Comentarios semanales sobre temas de actualidad por el Dr. Francisco Miraval.
Los comentarios se publican todos los lunes, en inglés y en español. Visite los archivos ("Archives") para leer los comentarios anteriores.
Weekly commentaries by Dr. Francisco Miraval on different topics of interest.
Commentaries are posted every Monday, in English and Spanish. Please, read our previous commentaries in the Archive section.
I must confess that when, several years ago, somebody suggested I should read “A Wild Sheep Chase”, a novel by Haruki Murakami, my immediate reaction was to ask: What? Who? What’s this novel about? and Why?
It was not easy for me to read that book. Eventually, I read four other novels by Murakami. Yet, in each case, I was left with the feeling I understood little and possible nothing of the symbolism of those novels, of the meetings and misunderstandings of the characters, and of the blurry line between reality and fantasy.
In several occasions, I asked myself why I was reading Murakami’s novels. After all, it is a challenge to read a Japanese writer. Yet, regardless of the difficulties, I found the reading enjoyable and beneficial.
Then, years later, I found an answer to my question, an answer provided my Murakami when he said, “If you only read the books that everyone else is reading, you can only think what everybody else is thinking”.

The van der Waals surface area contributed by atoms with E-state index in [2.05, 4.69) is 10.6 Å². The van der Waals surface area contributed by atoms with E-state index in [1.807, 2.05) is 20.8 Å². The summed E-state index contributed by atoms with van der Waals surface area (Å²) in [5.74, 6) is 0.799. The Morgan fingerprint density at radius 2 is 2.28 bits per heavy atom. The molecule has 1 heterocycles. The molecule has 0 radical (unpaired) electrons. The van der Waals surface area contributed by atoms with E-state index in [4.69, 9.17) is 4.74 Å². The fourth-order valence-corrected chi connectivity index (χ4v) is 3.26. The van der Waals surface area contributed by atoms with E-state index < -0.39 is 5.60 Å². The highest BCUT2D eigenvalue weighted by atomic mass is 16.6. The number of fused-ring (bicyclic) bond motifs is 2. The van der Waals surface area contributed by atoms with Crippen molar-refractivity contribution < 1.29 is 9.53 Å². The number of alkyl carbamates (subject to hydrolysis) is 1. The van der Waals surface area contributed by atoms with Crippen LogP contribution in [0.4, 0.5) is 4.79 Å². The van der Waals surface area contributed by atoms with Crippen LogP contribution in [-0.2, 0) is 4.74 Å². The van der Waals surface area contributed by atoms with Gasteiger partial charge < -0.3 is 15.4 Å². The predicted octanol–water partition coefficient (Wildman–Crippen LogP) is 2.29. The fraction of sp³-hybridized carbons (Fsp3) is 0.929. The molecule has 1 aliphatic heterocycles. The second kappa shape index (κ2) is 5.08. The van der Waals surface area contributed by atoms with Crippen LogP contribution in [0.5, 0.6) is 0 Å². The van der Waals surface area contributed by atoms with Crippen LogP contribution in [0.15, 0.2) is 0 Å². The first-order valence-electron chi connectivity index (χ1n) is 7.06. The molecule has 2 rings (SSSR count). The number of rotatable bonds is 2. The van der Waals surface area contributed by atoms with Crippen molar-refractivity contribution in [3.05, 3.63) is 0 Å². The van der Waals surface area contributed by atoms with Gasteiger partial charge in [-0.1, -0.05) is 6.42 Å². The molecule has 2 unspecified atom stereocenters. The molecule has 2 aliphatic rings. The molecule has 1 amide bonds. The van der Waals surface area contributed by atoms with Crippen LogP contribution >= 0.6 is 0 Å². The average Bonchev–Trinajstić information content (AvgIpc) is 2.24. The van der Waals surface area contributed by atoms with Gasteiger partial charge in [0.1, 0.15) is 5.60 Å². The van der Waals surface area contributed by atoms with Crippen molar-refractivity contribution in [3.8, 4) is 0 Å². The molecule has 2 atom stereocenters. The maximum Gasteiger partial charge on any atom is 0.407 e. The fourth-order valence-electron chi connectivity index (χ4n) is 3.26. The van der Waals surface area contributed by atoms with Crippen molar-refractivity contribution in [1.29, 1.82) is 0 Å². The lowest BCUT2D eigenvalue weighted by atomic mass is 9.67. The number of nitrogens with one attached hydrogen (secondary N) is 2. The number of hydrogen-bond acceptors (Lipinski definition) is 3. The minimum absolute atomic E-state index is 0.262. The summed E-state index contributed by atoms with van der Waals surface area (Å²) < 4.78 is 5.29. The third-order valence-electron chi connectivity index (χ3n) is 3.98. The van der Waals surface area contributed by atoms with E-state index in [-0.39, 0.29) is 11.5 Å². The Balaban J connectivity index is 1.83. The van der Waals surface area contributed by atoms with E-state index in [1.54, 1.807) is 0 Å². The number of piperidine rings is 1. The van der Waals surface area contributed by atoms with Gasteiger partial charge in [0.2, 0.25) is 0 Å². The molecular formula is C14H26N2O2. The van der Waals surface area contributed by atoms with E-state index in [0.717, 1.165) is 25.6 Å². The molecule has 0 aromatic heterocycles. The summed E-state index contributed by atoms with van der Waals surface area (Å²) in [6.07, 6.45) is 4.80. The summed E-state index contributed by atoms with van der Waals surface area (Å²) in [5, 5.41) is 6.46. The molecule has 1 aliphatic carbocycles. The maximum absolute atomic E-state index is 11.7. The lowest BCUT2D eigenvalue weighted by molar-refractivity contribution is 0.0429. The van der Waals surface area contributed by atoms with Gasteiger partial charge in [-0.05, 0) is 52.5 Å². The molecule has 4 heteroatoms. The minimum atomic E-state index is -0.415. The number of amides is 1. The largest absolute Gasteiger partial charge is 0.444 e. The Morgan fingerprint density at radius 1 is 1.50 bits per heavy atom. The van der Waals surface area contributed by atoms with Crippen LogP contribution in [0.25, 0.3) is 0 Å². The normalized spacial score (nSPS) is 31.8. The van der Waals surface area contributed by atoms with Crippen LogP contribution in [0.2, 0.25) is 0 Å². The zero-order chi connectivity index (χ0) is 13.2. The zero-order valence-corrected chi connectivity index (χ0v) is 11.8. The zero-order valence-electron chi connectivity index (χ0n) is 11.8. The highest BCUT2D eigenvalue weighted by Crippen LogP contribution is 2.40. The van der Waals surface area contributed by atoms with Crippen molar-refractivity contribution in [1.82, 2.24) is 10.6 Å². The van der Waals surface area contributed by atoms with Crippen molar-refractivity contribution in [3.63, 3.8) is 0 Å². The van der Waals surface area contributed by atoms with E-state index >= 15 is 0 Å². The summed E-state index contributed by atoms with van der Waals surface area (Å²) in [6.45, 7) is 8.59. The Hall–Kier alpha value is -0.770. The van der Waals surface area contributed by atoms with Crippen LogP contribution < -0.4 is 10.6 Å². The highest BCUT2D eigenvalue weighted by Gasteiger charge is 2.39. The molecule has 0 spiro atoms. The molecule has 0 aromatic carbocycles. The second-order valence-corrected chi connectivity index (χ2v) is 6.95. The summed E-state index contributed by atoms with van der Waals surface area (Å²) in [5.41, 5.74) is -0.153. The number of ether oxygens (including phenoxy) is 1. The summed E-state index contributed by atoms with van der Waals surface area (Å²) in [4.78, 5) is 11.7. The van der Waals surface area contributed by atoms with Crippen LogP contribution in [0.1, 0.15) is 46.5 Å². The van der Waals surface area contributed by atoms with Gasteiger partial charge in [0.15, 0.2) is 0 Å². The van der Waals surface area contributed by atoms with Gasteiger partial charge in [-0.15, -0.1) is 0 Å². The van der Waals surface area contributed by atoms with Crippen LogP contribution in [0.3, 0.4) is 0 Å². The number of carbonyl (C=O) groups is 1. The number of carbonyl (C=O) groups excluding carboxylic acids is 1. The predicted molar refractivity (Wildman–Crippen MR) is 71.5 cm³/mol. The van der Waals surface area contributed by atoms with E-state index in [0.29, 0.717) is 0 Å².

Murakami is right: it is not enough just to read. For our mind to expand, we also need to think when we read and thanks to our reading. Thinking and reading together is the opposite of what
Ortega y Gasset (I think it was him) once described as the “mental skating” on a page.
This connection between expanding our readings and expanding our minds is widely known and accepted. In fact, Borges once said that the universe itself is but a vast library and he also said something like, “The limits of my library are the limits of my world”.
In that context, reading books that others are not reading means, so to speak, that we are expanding the limits of our world and, as a consequence, expanding our own connection with the Universe. At the same time, those readings create a new form of internal dialogue and dialogue with others. And the new dialogue is a good antidote against becoming addicted to our own ideas, the worst and most dangerous of all addictions, according to Richard Rohr.
Obviously, reading books is not the only way of accessing information. In fact, books didn’t even exist during most of human existence and, where books were finally available (clay tablets, manuscripts, printed), most books were restricted to a lucky few and unavailable to most people.
In our time, however, we enjoy a superabundance of books, either printed or electronic copies. Many books are free or low cost and they cover all imaginable topics and appeal to all kinds of readers.
However, there is no point in having a superabundance of books if nobody reads them. And there is no point in just reading the books with internal or external dialogue. It is as useless as searching for a mysterious and fantastic sheep (or was it a rat?) in post-WWII Japan.
But when the books truly open our minds, then, we could say we are creating our own library (or “biblia”, to use the word in Greek.)